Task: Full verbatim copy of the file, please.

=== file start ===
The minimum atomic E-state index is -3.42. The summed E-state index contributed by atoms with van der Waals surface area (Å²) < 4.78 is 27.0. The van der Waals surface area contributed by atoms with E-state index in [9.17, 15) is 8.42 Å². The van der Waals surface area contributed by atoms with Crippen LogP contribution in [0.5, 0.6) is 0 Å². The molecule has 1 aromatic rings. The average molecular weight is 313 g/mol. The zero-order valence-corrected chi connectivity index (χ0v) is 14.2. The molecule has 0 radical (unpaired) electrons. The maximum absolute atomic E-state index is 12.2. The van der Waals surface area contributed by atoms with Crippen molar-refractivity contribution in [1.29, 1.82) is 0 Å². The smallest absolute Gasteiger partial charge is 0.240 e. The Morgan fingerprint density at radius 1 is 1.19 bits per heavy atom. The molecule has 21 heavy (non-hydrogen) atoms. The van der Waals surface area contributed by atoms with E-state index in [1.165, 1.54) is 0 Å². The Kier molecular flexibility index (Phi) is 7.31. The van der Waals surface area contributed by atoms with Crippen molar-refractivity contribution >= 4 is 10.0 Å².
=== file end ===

The minimum atomic E-state index is -3.42. The summed E-state index contributed by atoms with van der Waals surface area (Å²) < 4.78 is 27.0. The van der Waals surface area contributed by atoms with E-state index in [9.17, 15) is 8.42 Å². The van der Waals surface area contributed by atoms with Crippen LogP contribution in [0.5, 0.6) is 0 Å². The molecule has 1 aromatic rings. The average molecular weight is 313 g/mol. The zero-order valence-corrected chi connectivity index (χ0v) is 14.2. The molecule has 0 radical (unpaired) electrons. The maximum absolute atomic E-state index is 12.2. The van der Waals surface area contributed by atoms with Crippen molar-refractivity contribution in [1.29, 1.82) is 0 Å². The smallest absolute Gasteiger partial charge is 0.240 e. The Morgan fingerprint density at radius 1 is 1.19 bits per heavy atom. The molecule has 21 heavy (non-hydrogen) atoms. The van der Waals surface area contributed by atoms with E-state index in [1.165, 1.54) is 0 Å². The Kier molecular flexibility index (Phi) is 7.31. The van der Waals surface area contributed by atoms with Crippen molar-refractivity contribution >= 4 is 10.0 Å².